In 2017, a city officials spent a lot of time finishing work at Veterans Memorial Park, including completing the disabled veterans memorial.
“The memorial needed some additional manpower to get the fundraising completed and on track to be opened at the same time as the park,” City Administrator Russell Rost said. He agreed to sit on the board of Missouri Pathfinders, which spearheaded that portion of the project.
More than 1,000 people attended the Disabled Veterans and MIA/POW Memorial parade and dedication Sunday, May 7. The state-sanctioned memorial honors disabled veterans. It is for all branches and all communities in the area, as well as for all veterans in the county and beyond. A ribbon cutting was held for the park in July.
“The day I attended the grand opening of the disabled veterans memorial was probably one of the most emotional days I had last year,” he said. “Seeing the people using the new park as we were finishing it up and the way they were enjoying it was an awful proud moment.”
All facility usage at Veterans Memorial Park began in 2017, including the ball fields, splash pad and playgrounds, and the city took over operation of the concession stands at the park.
It also marked the first fireworks display hosted at the park, a change in tradition from the fairgrounds.
“With donations received we were able to almost double the size of the fireworks display,” Rost said. In 2018, the Sons of the American Legion will co-sponsor the event.
In December 2016, the board of aldermen declared three properties nuisance properties.
In 2017, the first of the properties, at 300 Grant St., was purchased from the owner by the city and cleaned up.
The property was located in a flood plain, so buildings and debris were removed and the land was reverted to green space.
Rost said the public works crews completing the cleanup saved the city financially. Work began in May and wrapped up in July. The cleanup of that property, which was started by the previous owner, spanned more than a decade.
The other two properties declared nuisances are moving toward litigation, Rost noted.
Another significant accomplishment in 2017 was the completion of the city lake project.
“That was a large project that I think provides great recreational opportunities for the city, especially to make it fully accessible to everybody for fishing opportunities,” Rost said.
Some initial fish stocking has been done and stocking will continue in the spring. In November 2018, trout will be added and the city will have it’s first winter trout program.
“That will allow people to catch and release during the winter months. In February (2019), they’ll be allowed to take their trout home based on state regulations,” Rost said.
The Urban Forestry Council also had a busy year, including celebrating Arbor Day by helping eradicate invasive honeysuckle at Veterans Memorial Park and Clark-Vitt Park.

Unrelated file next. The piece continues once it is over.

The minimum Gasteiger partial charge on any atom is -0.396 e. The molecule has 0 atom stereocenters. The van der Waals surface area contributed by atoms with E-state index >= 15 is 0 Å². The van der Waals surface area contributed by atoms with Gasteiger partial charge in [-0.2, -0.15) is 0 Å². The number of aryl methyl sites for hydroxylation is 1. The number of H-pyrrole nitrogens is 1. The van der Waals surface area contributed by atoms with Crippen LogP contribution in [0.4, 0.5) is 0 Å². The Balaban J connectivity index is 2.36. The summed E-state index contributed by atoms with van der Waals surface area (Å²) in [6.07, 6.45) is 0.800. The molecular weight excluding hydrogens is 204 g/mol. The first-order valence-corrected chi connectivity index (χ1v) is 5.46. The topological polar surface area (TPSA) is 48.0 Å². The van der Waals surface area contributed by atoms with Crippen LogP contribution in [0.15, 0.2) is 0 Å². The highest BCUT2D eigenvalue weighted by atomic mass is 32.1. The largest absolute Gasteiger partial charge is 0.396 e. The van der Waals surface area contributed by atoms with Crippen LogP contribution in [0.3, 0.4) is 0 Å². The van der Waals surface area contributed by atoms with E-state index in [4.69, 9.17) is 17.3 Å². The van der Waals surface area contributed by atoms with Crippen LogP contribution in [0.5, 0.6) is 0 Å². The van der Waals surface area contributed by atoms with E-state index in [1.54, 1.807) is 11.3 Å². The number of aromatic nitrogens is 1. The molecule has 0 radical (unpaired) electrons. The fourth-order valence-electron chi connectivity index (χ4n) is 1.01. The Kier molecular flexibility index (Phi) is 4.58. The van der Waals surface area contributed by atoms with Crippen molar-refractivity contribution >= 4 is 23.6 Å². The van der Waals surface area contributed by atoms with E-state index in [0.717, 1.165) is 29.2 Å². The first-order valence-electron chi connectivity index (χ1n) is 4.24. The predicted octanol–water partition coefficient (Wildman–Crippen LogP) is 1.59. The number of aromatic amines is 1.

The city also endured another flood in 2017, though Rost said damages were minimal because of mitigation efforts completed after the flood in 2016.
The Bourbeuse River crested at 29.33 feet May 3, 14.33 feet above flood stage. The crest was the third highest recorded, however the city did not have to make flood-related insurance claims.
The completion of the extension of Corporate Drive in the Union Corporate Center was lauded, as it opens an additional 40 acres of property available to industrial users.
Engineering and preliminary work for Denmark Road was completed in 2017 and the roadway improvements are in progress, Rost noted.
A TAP (Transportation Alternative Program) grant was secured for sidewalks to be added on West State Street and Clark Avenue, which will begin in the coming weeks.
Design work has started for replacing the low-water crossing on Denmark Road over Brush Creek.
The city co-sponsored the first Wingfest with the Union Area Chamber of Commerce.
A number of city employees retired in 2017 and were replaced.
“There have been a lot of opportunities for people wanting to get into municipal government,” Rost said, adding that the trend will continue over the next several years as Baby Boomers reach retirement age.
There were a number of goals Rost said he looks forward to in 2018.
“It’s not going to be a quiet year, that’s for sure,” Rost said.
At the top of the list is resolving issues with nuisance properties in the city.
Three construction projects are getting underway, including work on Springfield Road, Denmark Road and the sidewalks on West State/Clark.
Getting the lake full and stocked for recreational use is another big goal.
A new playground will be added to Veterans Memorial Park, as well as some field improvements at the baseball/softball complex.
The city parks department will expand recreational opportunities, Rost said, adding that they will be a nice addition to the city’s slate of activities.
In terms of economic development, the city is working to create a certified site in the industrial park off Progress Parkway, which makes the site shovel-ready for investors or users.
The city’s budgeting planning also is underway. This year will mark the third year that the insurance program for city employees was expanded and run by the city, which has resulted in a significant cost savings, Rost said. The goal is to move to a true insurance pool to stabilize rates and savings that have been realized so far.
“A lot of progress should be made toward adding members to the program and moving toward becoming a true pool system,” he said.